We’re in the very early stages of establishing our small mixed orchard which is both exciting and a lot of work. When you live on a steep block everything is a lot of work. Due to our every-changing levels we have quite of lot of earth banks, which are much more affordable compared to installing retaining walls. So, we’ve been experimenting with different plants to see which ones can handle the tough love environment – comfrey is one of them.
When you’re planting out medium to large areas with plants, learning how to propagate them yourself saves you big bucks, so we do a fair bot of it at our place. Here’s how we do it with comfrey.
To get started with subdividing your comfrey plant, find one you like, either in your own garden or a friends, and dig it up. Pop it in a bucket of water before subdividing to give it a good soak and prepare it for what’s to come.
When you’re ready, pull off 98% of the leaves, leaving just the tiniest ones which will still catch and transfer sunlight into the plant’s system. As you can see below, in one plant there are 5 clearly defined ‘sub plants’ which can easily be divided and planted independently, however we’re going to go further and get 12 plants out of this one cluster.
How do we turn 1 plant into 12? Well, when digging up a comfrey plant, get as much of its root system as possible. You can chop the roots up into pieces (no less than 1 inch’ish) and plant them separately – each one will sprout into its own plant. This is also why comfrey has a bad reputation for spreading throughout your garden and taking over. Often, comfrey is planted near, or in, people’s vegetable gardens where soil is seasonally turned over and disturbed. I NEVER recommend this as when you harvest your annual vegies or dig in crops you can unknowingly propagate an impressive amount of comfrey plants by digging into their root zone and chopping up bits of root. Each one of those ‘bits’ then turns into its own, vigorous plant… Taking over your vegie garden and making you have strong, negative feelings towards it.
So we only plant comfrey in areas which will never have their soil disturbed, they’re planted once and then left there. For us, this is in our orchard and edible forest garden where it does a bang up job of helping to stabilise steep slopes and being a multifunctional plant with many benefits.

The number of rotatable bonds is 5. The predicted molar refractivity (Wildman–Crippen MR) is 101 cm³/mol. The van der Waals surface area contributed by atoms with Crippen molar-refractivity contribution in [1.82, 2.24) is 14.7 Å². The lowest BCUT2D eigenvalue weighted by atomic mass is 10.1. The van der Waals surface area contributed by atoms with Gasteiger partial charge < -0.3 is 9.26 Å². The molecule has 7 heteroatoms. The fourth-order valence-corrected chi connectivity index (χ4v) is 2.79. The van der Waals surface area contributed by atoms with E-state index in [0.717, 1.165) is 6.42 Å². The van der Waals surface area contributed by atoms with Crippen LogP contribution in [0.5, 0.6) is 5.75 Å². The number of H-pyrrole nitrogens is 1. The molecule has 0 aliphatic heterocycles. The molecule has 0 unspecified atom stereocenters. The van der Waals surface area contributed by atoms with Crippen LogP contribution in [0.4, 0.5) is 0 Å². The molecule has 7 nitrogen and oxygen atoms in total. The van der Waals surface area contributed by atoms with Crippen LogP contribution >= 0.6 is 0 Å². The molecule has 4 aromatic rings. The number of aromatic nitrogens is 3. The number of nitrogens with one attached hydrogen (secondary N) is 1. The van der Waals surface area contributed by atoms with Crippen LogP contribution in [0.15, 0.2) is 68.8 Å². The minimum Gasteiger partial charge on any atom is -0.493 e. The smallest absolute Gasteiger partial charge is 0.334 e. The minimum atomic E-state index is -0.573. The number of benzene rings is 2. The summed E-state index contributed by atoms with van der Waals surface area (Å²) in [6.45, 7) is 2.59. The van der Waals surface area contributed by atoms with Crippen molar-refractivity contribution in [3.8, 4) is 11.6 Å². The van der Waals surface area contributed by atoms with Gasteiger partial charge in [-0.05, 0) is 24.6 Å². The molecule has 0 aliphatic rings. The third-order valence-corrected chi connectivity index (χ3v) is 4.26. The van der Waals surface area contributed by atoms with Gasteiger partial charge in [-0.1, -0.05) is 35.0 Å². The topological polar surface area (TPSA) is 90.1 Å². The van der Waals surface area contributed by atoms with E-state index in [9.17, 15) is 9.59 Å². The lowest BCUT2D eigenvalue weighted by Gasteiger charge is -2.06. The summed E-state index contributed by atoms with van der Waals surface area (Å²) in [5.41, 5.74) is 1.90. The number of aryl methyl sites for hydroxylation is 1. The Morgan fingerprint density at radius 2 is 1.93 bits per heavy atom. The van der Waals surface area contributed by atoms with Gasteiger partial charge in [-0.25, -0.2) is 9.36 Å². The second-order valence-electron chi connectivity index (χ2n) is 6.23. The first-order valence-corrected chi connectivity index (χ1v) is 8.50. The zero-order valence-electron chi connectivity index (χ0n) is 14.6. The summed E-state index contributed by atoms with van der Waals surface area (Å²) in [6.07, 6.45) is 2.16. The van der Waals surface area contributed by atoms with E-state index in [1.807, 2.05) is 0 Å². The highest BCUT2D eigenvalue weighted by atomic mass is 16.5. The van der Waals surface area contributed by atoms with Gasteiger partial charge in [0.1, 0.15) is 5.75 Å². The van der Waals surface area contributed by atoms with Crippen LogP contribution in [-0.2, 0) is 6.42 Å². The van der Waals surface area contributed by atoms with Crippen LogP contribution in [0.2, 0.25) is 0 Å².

So get out your secateurs and chop up your plant into as many pieces as possible, you can also just use your hands to snap the root into sections, however it’s harder to control the sizes you get.
Chop up the roots, no smaller than one inch. Each of these root nuggets will sprout into their own plant.
We’re planting our comfrey around 30cm apart which is quite close as they bush up thickly and quickly. However we’re doing this purposefully as they’re being planted on contour where they will form a thick, living hedge to help stabilise the bank they’re planted on. Soil will subtly collect on the uphill side of the comfrey, creating an easier space for other plants to thrive – in this case, this will be a clover ground cover.
One day, in the not too distant future, these little plants will look like this. Image from The Slowpoke.
When is the best time to subdivide comfrey plants? Generally in late Winter when your plants are dormant or early Spring when they’re just putting on new leaves. However, comfrey is bloody hardy stuff and I’ve subdivided them at any time of the year and it has still worked.
You can use comfrey for a large range of things including in your various compost recipes, fodder for animals (in moderation), medicinal purposes (bruises and broken bones) and the large leaves can be harvested and used as a mulch in your garden. Growing up, my folks would juice it up with dandelion leaves, carrot and apple and give it to us when we were sick, it was creatively called the green drink), it always worked a treat (however medical professional recommend not doing this). To read more about these uses in detail check out The Slowpoke’s recent article…
* Your blogger is Hannah Moloney, co-director if Good Life and lover os all things fun and garden-esk.